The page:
I wouldn’t either. Few people would and that’s a problem. Mental health issues are already wrapped with stigma. That’s bad enough. Using it to takes rights away only worsens the problem.
I do understand the argument. That someone who isn’t capable of responsible gun ownership probably shouldn’t be a gun owner. But there needs to be due process and we need to encourage treatment not drive people from it.
Consider how many recently detached service members entered the worst job economy in decades. With few prospects and overwhelming encouragement to sign up for disability via PTSD to give them a boost in income, you can be assured that by standards set by antis, this qualifies as a diagnosed mental illness. VA not fixed yet to provide treatment? Round ‘em up and turn ‘em in. Temporarily sad? Confiscated. And everyone’s new favorite, “on the spectrum”, can’t ever own.
Psychology has realized there is no money in cured patients so, like AA, everyone is ill for a lifetime and subject to continuing care. Politicians provide patients (income), “therapists” provide votes
I don’t disagree with what you are saying. There probably isn’t a true cure for a lot of mental health conditions. But that doesn’t mean that these people can’t live normal and healthy lives and therefore should be entitled to normal rights.
Treatment for these people is the solution to this problem. Not taking freedoms away. The problem is the anti groups see treatment as an avenue to take their guns. This both inhibits their rights as Americans AND worsens their quality of life because it gives them one more reason to avoid necessary medical care.
The antis are using mental health as an excuse to execute their agenda. It’s not an effort to help those in need of care.
"So, just how long have you had this fear of inanimate objects suddenly developing volition and pursuing you?"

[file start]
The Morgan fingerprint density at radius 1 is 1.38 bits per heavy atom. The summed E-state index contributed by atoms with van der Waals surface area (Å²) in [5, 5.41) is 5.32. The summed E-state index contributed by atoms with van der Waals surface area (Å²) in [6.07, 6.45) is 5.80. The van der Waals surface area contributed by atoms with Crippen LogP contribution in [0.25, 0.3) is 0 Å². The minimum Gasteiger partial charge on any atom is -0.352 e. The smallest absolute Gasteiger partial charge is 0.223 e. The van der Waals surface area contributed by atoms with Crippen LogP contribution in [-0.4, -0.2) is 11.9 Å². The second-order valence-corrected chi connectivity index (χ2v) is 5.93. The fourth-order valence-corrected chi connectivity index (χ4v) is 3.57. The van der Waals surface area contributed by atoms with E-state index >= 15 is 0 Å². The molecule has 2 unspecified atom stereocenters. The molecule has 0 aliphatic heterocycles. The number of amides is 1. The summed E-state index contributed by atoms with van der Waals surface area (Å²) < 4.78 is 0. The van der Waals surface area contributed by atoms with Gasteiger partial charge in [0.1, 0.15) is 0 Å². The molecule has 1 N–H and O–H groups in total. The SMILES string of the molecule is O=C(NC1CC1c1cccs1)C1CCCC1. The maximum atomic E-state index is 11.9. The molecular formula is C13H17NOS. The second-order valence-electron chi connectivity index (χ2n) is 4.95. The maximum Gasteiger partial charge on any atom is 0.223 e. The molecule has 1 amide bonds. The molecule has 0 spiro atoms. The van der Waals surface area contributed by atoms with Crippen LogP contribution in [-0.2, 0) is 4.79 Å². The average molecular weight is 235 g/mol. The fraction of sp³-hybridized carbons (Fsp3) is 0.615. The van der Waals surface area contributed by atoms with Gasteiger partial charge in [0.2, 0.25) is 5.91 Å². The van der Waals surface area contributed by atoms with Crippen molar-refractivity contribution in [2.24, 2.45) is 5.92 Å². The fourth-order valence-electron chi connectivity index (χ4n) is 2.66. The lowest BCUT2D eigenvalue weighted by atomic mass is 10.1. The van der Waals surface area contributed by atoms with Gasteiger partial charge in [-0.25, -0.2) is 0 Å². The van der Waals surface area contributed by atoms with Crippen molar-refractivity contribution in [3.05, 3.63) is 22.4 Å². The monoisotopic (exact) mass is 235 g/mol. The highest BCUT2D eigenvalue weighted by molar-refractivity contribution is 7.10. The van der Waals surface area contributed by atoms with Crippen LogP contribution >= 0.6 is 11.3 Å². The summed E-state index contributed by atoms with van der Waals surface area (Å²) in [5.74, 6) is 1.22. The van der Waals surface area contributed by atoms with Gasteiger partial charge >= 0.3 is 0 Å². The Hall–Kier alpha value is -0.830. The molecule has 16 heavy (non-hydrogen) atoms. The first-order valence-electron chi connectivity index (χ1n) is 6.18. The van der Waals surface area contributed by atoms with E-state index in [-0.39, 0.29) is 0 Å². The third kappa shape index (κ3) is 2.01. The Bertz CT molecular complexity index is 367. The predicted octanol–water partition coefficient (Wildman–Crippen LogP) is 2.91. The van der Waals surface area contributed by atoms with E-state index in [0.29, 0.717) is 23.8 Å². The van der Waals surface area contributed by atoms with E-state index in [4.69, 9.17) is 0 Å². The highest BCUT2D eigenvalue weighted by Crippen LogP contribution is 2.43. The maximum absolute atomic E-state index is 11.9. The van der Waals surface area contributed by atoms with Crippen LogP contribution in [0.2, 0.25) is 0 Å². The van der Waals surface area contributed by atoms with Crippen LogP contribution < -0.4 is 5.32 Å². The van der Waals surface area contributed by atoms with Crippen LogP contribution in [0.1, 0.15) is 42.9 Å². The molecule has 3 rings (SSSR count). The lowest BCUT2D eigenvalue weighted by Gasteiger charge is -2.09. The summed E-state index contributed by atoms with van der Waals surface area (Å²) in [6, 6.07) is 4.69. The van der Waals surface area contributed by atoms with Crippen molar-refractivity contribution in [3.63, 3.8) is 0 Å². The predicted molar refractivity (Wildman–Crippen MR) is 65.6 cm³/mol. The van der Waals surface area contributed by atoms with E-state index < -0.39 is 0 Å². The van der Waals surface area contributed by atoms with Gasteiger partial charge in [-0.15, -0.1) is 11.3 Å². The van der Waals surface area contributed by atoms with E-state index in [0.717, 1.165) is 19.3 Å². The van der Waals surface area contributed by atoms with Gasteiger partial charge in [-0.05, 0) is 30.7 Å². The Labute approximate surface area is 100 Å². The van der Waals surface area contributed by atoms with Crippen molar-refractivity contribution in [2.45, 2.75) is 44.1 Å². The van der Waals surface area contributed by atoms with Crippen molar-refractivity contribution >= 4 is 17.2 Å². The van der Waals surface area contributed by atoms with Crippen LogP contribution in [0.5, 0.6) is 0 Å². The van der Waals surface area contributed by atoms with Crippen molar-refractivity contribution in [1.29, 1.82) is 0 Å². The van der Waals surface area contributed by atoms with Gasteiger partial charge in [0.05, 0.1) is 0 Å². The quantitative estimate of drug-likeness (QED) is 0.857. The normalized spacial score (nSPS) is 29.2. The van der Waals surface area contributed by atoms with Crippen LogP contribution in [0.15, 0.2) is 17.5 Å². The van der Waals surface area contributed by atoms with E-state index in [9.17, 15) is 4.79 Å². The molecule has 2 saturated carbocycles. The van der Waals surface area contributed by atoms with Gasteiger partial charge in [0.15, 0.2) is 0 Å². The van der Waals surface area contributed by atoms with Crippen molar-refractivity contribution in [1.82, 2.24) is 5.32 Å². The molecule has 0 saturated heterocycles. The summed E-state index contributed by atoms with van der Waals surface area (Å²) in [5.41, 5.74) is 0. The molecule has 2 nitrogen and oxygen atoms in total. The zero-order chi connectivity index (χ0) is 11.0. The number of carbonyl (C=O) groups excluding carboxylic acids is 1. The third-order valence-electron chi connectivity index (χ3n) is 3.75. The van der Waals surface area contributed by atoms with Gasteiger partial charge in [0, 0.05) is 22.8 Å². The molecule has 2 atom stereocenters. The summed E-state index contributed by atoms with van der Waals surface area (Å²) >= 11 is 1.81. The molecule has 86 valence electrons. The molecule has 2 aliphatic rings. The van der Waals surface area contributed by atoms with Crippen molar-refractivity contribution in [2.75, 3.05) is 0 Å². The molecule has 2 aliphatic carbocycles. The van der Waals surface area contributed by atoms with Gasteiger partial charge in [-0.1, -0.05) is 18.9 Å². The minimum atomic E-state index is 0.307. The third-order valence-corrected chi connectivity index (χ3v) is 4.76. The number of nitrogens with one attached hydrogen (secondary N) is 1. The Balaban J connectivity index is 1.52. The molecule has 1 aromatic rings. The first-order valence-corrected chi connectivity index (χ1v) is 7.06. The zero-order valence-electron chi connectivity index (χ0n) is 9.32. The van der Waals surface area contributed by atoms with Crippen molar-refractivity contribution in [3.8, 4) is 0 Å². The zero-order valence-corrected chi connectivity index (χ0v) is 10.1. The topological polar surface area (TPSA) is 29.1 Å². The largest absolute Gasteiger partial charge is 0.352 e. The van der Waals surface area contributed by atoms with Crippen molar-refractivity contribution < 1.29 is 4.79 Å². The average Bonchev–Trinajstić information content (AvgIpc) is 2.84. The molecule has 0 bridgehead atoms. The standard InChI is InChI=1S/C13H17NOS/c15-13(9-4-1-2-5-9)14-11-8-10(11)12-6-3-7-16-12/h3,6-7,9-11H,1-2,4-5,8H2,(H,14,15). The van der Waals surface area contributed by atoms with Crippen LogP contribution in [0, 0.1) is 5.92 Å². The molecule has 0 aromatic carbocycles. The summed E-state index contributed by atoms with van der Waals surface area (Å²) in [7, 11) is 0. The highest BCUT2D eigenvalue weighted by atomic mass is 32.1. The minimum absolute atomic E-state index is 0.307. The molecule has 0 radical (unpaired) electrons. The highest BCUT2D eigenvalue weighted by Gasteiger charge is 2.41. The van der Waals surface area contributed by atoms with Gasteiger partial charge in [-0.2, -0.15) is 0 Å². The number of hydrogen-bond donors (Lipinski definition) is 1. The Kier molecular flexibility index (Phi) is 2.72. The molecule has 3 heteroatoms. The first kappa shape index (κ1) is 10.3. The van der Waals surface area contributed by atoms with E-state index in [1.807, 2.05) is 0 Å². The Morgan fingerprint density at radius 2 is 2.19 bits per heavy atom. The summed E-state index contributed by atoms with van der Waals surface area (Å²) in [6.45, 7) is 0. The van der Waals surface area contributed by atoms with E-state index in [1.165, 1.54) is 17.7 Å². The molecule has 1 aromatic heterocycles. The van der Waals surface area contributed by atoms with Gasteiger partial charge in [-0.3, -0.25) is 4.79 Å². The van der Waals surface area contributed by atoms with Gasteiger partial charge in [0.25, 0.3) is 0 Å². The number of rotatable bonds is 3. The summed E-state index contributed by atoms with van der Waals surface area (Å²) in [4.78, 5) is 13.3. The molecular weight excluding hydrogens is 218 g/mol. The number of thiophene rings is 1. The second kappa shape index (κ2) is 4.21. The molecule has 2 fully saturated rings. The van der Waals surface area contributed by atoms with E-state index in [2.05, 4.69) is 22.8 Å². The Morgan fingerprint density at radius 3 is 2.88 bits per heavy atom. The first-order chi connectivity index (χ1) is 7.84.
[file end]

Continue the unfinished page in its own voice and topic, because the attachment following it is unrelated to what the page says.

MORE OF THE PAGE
"Just how long have you had this aversion to common logic?"
"Why do you not believe in mathematics?"
I agree. But when it comes to gun control (which we know isn't about guns in the first place - it's about control) the antis have been "on thin ice" or shaky ground, or whatever you want to call it as far back as I can remember Capn. It hasn't stopped them, or even slowed them down from spewing their nonsense. At least not as far as I can tell.
Looks like an M-4 to me. No doubt that's what made it so popular. Tactical right down to the muzzle break.
It's just like way back when they screamed about "cheap" "Saturday Night Specials" that were "only good for killing" and then wrote the bill so it would include expensive and superb quality S&Ws and Colts.
SOS, different decade. Can't trust them, can't compromise with them. All they do is take.
Don't waiver, don't quit saying no.
I am a very strong advocate of protecting the rights of citizens with mental health illnesses. I would add that most mental health disorders can be successfully treated.
The demonization of mental illness is straight out of the Government playbook on how marijuana has become dangerous to use and causes other illegal activity.
Yes, as long as it isn't a semi-auto rife.
The Parkland students probably did more research on this than Feinstein did on "assault rifles". They don't want to ban rifles that look like M4's, they want to ban semi-auto rifles......period. I keep hearing from the left that nobody *needs* a semi-auto rifle. I think that's going to be the next AG battle cry. Actually, I think it already is, thanks to a bunch of kids that thought this thru and went directly to what they believed to be at the heart of the issue. When you want to ban electric cars you don't say everything that looks like a Tesla, you say cars who's primary drive is derived from electricity, not combustion.
Thinking you are going to end run this thing with a Mini 14 is like thinking an FRS-15 grip is going to solve your AR problems. Even my M1 carbine is suspect but I'm hoping that because it's 75 years old (mags are also) that I can skate. It's a revolver cartridge, I can prove it.
All modern rifle cartridges are bottlenecks. Everyone knows that, I think.
Separate names with a comma.